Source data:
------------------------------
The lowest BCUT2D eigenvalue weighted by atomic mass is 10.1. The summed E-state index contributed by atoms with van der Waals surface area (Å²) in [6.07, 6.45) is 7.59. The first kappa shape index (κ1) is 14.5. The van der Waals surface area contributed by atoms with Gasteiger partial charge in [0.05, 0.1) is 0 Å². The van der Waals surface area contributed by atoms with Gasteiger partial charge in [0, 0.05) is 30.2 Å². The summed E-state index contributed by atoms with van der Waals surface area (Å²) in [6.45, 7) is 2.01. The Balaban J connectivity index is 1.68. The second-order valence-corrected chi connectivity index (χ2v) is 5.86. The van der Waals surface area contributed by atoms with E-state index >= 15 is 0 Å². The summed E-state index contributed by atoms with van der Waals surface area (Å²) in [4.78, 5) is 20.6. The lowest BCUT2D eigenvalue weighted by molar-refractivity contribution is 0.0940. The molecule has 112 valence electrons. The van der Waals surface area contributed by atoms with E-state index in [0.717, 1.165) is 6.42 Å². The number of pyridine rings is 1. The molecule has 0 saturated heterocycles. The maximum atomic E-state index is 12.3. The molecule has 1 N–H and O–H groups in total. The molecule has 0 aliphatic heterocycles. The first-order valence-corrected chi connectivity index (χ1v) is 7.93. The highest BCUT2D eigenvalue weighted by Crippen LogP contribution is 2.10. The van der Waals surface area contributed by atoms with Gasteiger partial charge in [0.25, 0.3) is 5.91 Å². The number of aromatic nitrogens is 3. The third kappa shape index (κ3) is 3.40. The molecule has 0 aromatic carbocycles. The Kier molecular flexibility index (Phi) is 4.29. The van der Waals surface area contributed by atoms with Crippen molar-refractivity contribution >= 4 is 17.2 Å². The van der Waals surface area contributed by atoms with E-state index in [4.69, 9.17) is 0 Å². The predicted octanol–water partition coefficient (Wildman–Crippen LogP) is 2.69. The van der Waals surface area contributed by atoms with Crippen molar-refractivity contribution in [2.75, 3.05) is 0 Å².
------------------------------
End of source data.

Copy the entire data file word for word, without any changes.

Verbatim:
The lowest BCUT2D eigenvalue weighted by atomic mass is 10.1. The summed E-state index contributed by atoms with van der Waals surface area (Å²) in [6.07, 6.45) is 7.59. The first kappa shape index (κ1) is 14.5. The van der Waals surface area contributed by atoms with Gasteiger partial charge in [0.05, 0.1) is 0 Å². The van der Waals surface area contributed by atoms with Gasteiger partial charge in [0, 0.05) is 30.2 Å². The summed E-state index contributed by atoms with van der Waals surface area (Å²) in [6.45, 7) is 2.01. The Balaban J connectivity index is 1.68. The second-order valence-corrected chi connectivity index (χ2v) is 5.86. The van der Waals surface area contributed by atoms with E-state index >= 15 is 0 Å². The summed E-state index contributed by atoms with van der Waals surface area (Å²) in [4.78, 5) is 20.6. The lowest BCUT2D eigenvalue weighted by molar-refractivity contribution is 0.0940. The molecule has 112 valence electrons. The van der Waals surface area contributed by atoms with E-state index in [0.717, 1.165) is 6.42 Å². The number of pyridine rings is 1. The molecule has 0 saturated heterocycles. The maximum atomic E-state index is 12.3. The molecule has 1 N–H and O–H groups in total. The molecule has 0 aliphatic heterocycles. The first-order valence-corrected chi connectivity index (χ1v) is 7.93. The highest BCUT2D eigenvalue weighted by Crippen LogP contribution is 2.10. The van der Waals surface area contributed by atoms with Gasteiger partial charge in [0.25, 0.3) is 5.91 Å². The number of aromatic nitrogens is 3. The third kappa shape index (κ3) is 3.40. The molecule has 0 aromatic carbocycles. The Kier molecular flexibility index (Phi) is 4.29. The van der Waals surface area contributed by atoms with Crippen molar-refractivity contribution >= 4 is 17.2 Å². The van der Waals surface area contributed by atoms with E-state index in [4.69, 9.17) is 0 Å². The predicted octanol–water partition coefficient (Wildman–Crippen LogP) is 2.69. The van der Waals surface area contributed by atoms with Crippen molar-refractivity contribution in [2.75, 3.05) is 0 Å².